Schwabing is the best known of all of Munich’s districts – and there is hardly any local as closely connected with it as happy-go-lucky writer and filmmaker Rainer Langhans. He takes us to his favourite place in Schwabing: Luitpoldpark.
Rainer Langhans has arranged to meet us at the table tennis tables on the edge of the park bordering Karl-Theodor-Strasse. He is on time, and easily recognised from a distance as he strolls across the vast green space, past the Obelisk and the lime trees and oaks: long grey curls, metal-framed glasses, a white T-shirt and baggy white shorts.
Tanned and toned, he appears to be in great shape – especially considering Rainer Langhans turned 81 just a few days ago, making him just 30 years younger than “his” Luitpoldpark.
He greets a couple of men and a young woman who are playing ping pong at the tables. People know him here, as they do everywhere in Schwabing; he pedals his Dutch bike through the district every day and in all weathers.
The players make space for him with clear reverence; he takes out the racket he has brought with him and expertly smashes through a couple of games before heading off with us for a short stroll. A tour of Schwabing’s Luitpoldpark and – how could you expect otherwise with someone like Rainer Langhans? – also an insight into his eventful life.
The small wiry man with the huge grey mop of hair is one of the most-recognisable figures not just in this district, but also in the entire country. Some consider Langhans to be the last man standing of those involved in the 1968 movement: a member of the legendary Berlin Kommune 1 and Munich Haifisch-Kommune, and a lover of the famous model Uschi Obermaier – in common with Jimi Hendrix and Mick Jagger.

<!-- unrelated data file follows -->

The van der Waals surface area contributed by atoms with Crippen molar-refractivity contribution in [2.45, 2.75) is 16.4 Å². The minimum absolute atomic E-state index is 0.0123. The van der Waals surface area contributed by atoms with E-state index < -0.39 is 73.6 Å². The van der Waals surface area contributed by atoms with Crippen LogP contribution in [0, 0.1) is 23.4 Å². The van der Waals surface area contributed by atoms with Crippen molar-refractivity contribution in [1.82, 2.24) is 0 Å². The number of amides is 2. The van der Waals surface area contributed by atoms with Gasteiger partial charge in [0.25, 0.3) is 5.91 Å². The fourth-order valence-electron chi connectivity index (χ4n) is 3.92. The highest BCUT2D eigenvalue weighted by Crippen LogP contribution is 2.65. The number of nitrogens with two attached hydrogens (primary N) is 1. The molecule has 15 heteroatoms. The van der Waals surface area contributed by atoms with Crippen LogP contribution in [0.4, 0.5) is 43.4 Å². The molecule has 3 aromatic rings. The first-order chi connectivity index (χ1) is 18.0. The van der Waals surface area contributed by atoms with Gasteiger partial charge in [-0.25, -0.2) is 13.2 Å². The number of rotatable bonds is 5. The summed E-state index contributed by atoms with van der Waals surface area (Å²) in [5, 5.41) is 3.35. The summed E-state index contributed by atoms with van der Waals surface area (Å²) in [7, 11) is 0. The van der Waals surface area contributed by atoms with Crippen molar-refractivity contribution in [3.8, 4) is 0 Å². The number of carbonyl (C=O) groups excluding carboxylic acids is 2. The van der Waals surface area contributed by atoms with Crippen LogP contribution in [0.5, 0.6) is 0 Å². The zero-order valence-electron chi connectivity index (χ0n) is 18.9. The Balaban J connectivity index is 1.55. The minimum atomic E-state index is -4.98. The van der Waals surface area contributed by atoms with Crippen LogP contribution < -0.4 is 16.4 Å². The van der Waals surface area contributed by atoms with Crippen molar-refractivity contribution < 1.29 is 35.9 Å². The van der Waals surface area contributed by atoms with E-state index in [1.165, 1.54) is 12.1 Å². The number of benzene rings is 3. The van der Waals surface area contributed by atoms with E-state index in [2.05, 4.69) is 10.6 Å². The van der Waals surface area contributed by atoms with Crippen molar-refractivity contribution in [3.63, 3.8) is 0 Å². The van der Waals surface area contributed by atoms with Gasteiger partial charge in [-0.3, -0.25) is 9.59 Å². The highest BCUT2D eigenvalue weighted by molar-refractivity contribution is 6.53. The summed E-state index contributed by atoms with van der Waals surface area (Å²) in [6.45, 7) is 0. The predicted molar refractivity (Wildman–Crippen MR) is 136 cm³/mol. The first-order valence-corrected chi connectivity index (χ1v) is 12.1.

Others see him as a whimsical old codger who stood out from his realpolitik contemporaries (Joschka Fischer, Otto Schily, Hans-Christian Ströbele, etc.) from an early stage because of his inward-looking approach. And by some of those closest to him, Rainer Langhans is considered to be a spiritual guru. In keeping with the old Kommune 1 motto, “The personal is political,” he publicly announced his cancer diagnosis last year and has since lived with it as if he had no fear of suffering or death.
Rainer Langhans, a whimsical old codger, who set himself apart from his realpolitik contemporaries from an early stage because of his inward-looking approach.
Rainer Langhans was eager to take us on a walk through his district and was insistent on meeting in Luitpoldpark – a place he has come to know a great deal about over time. “Around the turn of the century, Munich grew rapidly northwards, from Maxvorstadt upwards,” he tells us. “There was a lot of construction at that time and in 1911, the Bavarian Prince Regent Luitpold commissioned this 33-hectare park. It is my favourite place. I’ve been living here for 50 years and I take a walk through this park every day. It is my daily yard time, if you will.”